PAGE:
Posted on 4 months ago by Laurentina Kennedy
Merck to buy blood cancer biotech Imago for $1.35B
The deal is Merck’s second notable acquisition in the past year and a half, part of a strategy to diversify beyond Keytruda.
A wall showing a Merck & Co. logo in Kenilworth, New Jersey Courtesy of Merck & Co.
Merck & Co. has agreed to acquire Imago BioSciences, a California-based biotechnology company focused on bone marrow disorders, for more than $1 billion in cash.
The deal announced Monday values Imago at $1.35 billion, or $36 a share, more than double the stock’s $17.40 closing price on Friday. In July 2021, the biotech company priced shares in an initial public offering at $16 apiece.
Imago’s lead drug, called bomedemstat, is in Phase 2 testing for the treatment of myeloproliferative neoplasms and other bone marrow diseases.
The deal, which Merck expects to close in the first quarter of 2023, “augments our pipeline and strengthens our presence in the growing field of hematology,” Merck CEO Robert Davis said in a statement.
The deal follows a strategy Davis has pursued since he took over as CEO in 2021. He has been an aggressive dealmaker to prepare for the loss of revenue after patents on the company’s blockbuster cancer drug Keytruda expire in 2028. Merck bought Acceleron for $11.5 billion last year for a cardiovascular drug called sotatercept. The company has recently inked licensing and partnership deals with Moderna, Orion and Orna Therapeutics.
The company also reportedly courted cancer biotech Seagen earlier this year, but talks stalled over the deal’s price.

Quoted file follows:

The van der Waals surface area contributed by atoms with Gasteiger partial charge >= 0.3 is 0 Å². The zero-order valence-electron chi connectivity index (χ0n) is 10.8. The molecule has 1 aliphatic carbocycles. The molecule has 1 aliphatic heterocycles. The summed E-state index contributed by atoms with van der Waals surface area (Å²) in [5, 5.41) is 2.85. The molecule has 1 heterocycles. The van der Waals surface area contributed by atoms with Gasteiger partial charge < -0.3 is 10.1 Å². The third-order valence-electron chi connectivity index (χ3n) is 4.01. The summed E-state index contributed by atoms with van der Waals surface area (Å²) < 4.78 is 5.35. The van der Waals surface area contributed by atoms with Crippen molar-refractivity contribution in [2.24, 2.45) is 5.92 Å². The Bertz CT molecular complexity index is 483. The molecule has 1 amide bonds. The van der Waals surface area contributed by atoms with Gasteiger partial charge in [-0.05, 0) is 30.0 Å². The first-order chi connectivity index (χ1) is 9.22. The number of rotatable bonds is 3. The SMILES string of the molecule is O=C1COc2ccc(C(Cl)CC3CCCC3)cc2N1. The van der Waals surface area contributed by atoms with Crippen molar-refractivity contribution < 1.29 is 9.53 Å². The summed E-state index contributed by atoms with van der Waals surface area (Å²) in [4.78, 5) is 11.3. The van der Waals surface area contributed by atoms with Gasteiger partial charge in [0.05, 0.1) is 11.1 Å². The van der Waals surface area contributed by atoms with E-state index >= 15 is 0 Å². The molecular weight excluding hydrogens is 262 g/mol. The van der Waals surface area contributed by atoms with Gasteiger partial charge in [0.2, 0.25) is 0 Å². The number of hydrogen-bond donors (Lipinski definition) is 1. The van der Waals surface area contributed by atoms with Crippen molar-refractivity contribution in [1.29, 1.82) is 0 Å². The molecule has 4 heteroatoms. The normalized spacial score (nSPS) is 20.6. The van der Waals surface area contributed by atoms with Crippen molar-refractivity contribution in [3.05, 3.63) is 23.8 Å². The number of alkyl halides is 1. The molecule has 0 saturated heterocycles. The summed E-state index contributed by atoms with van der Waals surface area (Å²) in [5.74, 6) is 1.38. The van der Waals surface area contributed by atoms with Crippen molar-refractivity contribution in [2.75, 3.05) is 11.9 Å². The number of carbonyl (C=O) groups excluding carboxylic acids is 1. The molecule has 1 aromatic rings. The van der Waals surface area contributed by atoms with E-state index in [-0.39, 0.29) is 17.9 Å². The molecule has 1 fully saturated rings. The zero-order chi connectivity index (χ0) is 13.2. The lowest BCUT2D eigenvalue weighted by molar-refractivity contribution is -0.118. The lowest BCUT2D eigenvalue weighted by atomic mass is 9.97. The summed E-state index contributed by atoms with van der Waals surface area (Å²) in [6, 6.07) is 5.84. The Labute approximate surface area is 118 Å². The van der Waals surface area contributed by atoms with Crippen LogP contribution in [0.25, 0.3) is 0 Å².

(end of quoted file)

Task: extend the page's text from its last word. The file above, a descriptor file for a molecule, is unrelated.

Davis’ leadership role at Merck is set to grow further when he takes over as chairman of the pharmaceutical company’s board on Dec. 1.
Imago’s oral drug bomedemstat is designed to inhibit an epigenetic protein called lysine-specific demethylase 1 inhibitor that is thought toplay a key rolein bone marrow cell production. Imago is testing the drug to treat essential thrombocythemia (a disease of too many platelets), myelofibrosis (a rare cancer that can damage bone marrow) and polycythemia vera (a disease of too many red blood cells).
“We believe Merck is getting a good price for a good asset,” Stifel analyst Stephen Willey wrote in a Monday note to investors. The transaction value is more than two times Stifel’s estimated peak U.S. sales of around $750 million for bomedemstat’s lead indication in essential thrombocythemia.
The diseases targeted by the drug are among the less severe in the family of neoplasms but have limited standard-of-care treatment options, Willey added.